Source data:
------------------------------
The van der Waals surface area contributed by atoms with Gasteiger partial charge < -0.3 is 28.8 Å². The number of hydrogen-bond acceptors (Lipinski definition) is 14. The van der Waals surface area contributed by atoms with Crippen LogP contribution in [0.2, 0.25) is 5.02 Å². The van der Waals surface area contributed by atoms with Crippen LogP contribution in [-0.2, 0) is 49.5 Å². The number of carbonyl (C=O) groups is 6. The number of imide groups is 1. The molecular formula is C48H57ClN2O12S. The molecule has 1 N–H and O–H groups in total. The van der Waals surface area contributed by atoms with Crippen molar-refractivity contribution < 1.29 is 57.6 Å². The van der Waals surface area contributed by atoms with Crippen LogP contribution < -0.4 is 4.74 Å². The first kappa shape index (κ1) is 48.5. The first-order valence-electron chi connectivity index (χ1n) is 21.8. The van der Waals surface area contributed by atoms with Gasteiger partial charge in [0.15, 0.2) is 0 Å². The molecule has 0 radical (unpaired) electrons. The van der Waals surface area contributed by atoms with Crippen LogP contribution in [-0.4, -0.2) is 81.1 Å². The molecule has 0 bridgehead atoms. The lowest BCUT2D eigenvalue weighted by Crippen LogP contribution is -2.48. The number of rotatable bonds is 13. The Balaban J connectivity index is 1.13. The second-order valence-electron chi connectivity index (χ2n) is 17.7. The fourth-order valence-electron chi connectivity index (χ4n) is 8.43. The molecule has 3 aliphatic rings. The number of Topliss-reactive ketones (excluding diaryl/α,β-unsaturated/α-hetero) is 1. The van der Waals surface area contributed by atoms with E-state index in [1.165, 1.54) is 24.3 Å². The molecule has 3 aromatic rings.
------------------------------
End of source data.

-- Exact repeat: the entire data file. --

The van der Waals surface area contributed by atoms with Gasteiger partial charge < -0.3 is 28.8 Å². The number of hydrogen-bond acceptors (Lipinski definition) is 14. The van der Waals surface area contributed by atoms with Crippen LogP contribution in [0.2, 0.25) is 5.02 Å². The van der Waals surface area contributed by atoms with Crippen LogP contribution in [-0.2, 0) is 49.5 Å². The number of carbonyl (C=O) groups is 6. The number of imide groups is 1. The molecular formula is C48H57ClN2O12S. The molecule has 1 N–H and O–H groups in total. The van der Waals surface area contributed by atoms with Crippen molar-refractivity contribution < 1.29 is 57.6 Å². The van der Waals surface area contributed by atoms with Crippen LogP contribution < -0.4 is 4.74 Å². The first kappa shape index (κ1) is 48.5. The first-order valence-electron chi connectivity index (χ1n) is 21.8. The van der Waals surface area contributed by atoms with Gasteiger partial charge in [0.15, 0.2) is 0 Å². The molecule has 0 radical (unpaired) electrons. The van der Waals surface area contributed by atoms with Crippen LogP contribution in [-0.4, -0.2) is 81.1 Å². The molecule has 0 bridgehead atoms. The lowest BCUT2D eigenvalue weighted by Crippen LogP contribution is -2.48. The number of rotatable bonds is 13. The Balaban J connectivity index is 1.13. The second-order valence-electron chi connectivity index (χ2n) is 17.7. The fourth-order valence-electron chi connectivity index (χ4n) is 8.43. The molecule has 3 aliphatic rings. The number of Topliss-reactive ketones (excluding diaryl/α,β-unsaturated/α-hetero) is 1. The van der Waals surface area contributed by atoms with E-state index in [1.165, 1.54) is 24.3 Å². The molecule has 3 aromatic rings.